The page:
Close your eyes and try to remember a time when we used to say things like ‘Jesus, I’m SO bored’ and would then be free to: a) leave the house, b) see a buddy, c) go to a crap pub with that buddy, d) go to a truly terrible house party after the pub with that buddy, e) go to seven more terrible house parties after that… Anyway, that’s enough remembering the good old days. For obvious reasons, there’s been a surge of interest in all things relating to boredom lately. Dealing with boredom is an age-old problem, dating back to when Adam and Eve’s stingy mate changed the shared Netflix password. But if you don’t have access to the existentialist canon of Sartre, Camus and Kafka to help you navigate the alarmingly calm waters of boredom, you could do a lot worse than see how singers and songwriters have written about the state of apathetic meh over the years.  In this playlist, you will hear the plaintive balladry of Father John Misty, kaleidoscopic ’60s pop from Dusty Springfield, narcotically inspired interpretations by Orbital and also a barrage of perfect punk too. Enjoy!  ...and after that, why not take a moment, with our favourite relaxations songs? 

No song encapsulates this last week like ‘We’ll Meet Again’ by Johnny Cash

No song encapsulates this last week like ‘We’ll Meet Again’ by Johnny Cash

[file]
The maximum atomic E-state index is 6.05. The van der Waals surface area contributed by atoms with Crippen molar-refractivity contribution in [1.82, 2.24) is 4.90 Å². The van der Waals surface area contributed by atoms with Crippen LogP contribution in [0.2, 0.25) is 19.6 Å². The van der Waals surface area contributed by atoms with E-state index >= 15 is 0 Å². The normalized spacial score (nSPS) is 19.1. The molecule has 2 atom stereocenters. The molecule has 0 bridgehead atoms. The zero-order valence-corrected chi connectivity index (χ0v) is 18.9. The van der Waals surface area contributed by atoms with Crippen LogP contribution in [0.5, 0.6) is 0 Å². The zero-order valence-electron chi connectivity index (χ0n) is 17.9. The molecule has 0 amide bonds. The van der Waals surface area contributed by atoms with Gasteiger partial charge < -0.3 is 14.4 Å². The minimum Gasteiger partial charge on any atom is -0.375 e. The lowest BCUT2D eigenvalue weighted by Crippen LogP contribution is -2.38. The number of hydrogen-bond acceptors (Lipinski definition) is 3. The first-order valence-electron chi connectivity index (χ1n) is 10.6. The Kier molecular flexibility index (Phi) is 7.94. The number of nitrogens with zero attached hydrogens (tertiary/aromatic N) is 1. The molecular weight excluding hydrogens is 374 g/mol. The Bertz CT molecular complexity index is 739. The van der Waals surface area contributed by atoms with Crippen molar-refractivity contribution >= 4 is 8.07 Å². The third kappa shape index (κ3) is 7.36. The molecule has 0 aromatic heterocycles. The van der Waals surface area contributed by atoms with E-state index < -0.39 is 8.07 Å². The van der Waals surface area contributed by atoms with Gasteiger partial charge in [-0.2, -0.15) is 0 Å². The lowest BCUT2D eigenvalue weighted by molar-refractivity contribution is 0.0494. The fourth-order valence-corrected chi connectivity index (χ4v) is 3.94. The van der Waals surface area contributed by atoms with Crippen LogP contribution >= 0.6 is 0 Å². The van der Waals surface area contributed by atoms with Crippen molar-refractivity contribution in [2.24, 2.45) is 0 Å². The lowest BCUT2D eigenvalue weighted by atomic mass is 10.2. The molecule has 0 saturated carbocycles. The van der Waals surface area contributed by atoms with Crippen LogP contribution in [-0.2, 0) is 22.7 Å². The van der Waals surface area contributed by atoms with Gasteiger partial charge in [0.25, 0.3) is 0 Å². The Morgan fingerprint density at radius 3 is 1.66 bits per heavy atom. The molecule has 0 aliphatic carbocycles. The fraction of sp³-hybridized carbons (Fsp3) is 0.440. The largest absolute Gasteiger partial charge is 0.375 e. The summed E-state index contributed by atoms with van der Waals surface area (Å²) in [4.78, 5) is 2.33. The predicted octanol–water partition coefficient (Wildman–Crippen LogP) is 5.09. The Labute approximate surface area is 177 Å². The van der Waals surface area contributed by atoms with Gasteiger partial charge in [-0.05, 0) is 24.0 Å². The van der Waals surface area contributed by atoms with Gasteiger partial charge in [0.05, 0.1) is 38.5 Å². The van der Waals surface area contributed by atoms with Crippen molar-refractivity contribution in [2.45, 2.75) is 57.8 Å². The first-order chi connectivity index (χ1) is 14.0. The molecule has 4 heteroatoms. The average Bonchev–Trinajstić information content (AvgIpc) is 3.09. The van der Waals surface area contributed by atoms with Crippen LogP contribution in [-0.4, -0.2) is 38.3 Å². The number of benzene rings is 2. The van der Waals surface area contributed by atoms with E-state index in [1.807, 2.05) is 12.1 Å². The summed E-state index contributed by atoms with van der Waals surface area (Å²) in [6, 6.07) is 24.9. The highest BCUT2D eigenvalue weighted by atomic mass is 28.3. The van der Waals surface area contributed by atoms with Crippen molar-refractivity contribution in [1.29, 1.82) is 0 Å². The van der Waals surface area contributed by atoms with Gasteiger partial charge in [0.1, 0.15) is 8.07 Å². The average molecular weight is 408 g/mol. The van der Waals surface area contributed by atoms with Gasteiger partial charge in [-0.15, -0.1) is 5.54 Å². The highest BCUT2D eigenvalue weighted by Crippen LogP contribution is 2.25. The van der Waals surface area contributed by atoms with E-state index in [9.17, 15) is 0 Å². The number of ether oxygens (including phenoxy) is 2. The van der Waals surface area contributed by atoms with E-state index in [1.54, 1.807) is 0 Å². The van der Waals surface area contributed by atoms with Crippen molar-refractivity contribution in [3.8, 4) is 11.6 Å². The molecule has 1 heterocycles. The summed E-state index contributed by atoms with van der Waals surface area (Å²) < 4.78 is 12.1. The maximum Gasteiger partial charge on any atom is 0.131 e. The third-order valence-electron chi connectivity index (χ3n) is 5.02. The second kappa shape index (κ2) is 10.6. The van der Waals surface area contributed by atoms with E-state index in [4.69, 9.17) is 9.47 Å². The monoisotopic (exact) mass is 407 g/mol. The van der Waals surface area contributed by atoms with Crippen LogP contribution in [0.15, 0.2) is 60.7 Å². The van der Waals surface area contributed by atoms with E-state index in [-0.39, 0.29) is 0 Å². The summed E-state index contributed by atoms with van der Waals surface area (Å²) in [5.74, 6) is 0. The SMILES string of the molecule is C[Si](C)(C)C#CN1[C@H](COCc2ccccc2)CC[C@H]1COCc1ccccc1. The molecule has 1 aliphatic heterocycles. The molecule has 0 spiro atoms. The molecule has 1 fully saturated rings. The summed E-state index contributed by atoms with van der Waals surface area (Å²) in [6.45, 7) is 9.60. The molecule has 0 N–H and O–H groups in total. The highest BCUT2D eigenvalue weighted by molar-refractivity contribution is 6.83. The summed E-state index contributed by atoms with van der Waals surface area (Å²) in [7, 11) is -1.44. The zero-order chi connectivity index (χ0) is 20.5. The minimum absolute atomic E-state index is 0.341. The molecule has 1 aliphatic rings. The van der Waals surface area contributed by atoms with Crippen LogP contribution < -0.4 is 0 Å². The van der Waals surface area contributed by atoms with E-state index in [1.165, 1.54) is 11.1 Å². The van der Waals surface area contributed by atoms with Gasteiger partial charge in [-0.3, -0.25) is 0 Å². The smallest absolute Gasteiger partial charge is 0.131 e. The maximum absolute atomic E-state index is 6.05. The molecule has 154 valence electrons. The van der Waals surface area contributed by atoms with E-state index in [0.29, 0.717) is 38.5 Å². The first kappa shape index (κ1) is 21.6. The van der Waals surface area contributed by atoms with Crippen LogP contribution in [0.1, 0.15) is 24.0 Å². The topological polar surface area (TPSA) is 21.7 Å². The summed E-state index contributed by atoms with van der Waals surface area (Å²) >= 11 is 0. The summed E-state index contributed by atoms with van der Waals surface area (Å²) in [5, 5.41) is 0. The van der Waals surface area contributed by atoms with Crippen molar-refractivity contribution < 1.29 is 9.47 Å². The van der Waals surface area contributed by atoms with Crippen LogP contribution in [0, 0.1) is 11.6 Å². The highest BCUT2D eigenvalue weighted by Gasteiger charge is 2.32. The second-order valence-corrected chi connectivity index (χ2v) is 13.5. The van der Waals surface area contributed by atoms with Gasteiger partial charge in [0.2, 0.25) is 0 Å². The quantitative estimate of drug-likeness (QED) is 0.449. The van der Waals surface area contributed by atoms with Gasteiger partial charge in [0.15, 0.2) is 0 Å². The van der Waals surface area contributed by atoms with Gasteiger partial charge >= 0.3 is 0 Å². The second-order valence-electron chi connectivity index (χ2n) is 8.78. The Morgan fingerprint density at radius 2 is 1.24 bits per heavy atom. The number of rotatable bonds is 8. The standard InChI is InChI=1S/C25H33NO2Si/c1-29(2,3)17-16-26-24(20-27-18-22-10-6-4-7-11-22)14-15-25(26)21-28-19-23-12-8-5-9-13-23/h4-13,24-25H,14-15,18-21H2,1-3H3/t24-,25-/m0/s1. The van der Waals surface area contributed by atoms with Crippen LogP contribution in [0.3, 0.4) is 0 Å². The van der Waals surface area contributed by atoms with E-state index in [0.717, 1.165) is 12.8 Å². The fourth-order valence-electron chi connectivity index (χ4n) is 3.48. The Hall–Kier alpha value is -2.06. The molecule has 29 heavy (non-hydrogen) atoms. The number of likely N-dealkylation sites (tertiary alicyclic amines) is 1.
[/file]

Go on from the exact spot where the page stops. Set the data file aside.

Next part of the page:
It’s been seven days now since Time Out, like so much of London, began to go into isolation. And amidst the tumult, the blistering sadness and the staggering WTF-ness of this past week, one song won’t stop echoing in my head. It’s Johnny Cash’s version of ‘We’ll Meet Again’, which he recorded in 2002 as the last track on his ‘American IV: The Man Comes Around’ album. The song is, of course, best known as a stirring anthem from World War II. Penned in 1939, it was at once triumphant (subtext: we definitely, absolutely, totally will meet again, okay!). Yet it is also impossibly vulnerable, too – evoking the painful foreboding of soldiers leaving Blighty to fight overseas. People leaving a comfortable life for an uncertain future. People getting used to the idea of seeing their loved ones... soon... don’t know where, don’t know when. Vera Lynn is miraculously still alive, as it goes. It’s actually her birthday today and I’m sure that as a 103-year-old, she must be delighted that the world is quite so messed up, AGAIN.  Stating the obvious, though, but Johnny Cash was not Vera Lynn.  Johnny Cash led many lives, including being a drunk, a drug addict and a hard-partying wildcat dressed entirely in black. He was a big gruff American dude, and that's why his version works so well in modern times. It strips all the WWII jingoism and all that 'Blitz spirit' guff right out of it. What you're left with is a man who’s clearly lived a life, who’s clearly our kinda guy, singing an impossib

Junction 2: Nina Kraviz, Four Tet and Romy xx complete the 2020 line-up

Junction 2: Nina Kraviz, Four Tet and Romy xx complete the 2020 line-up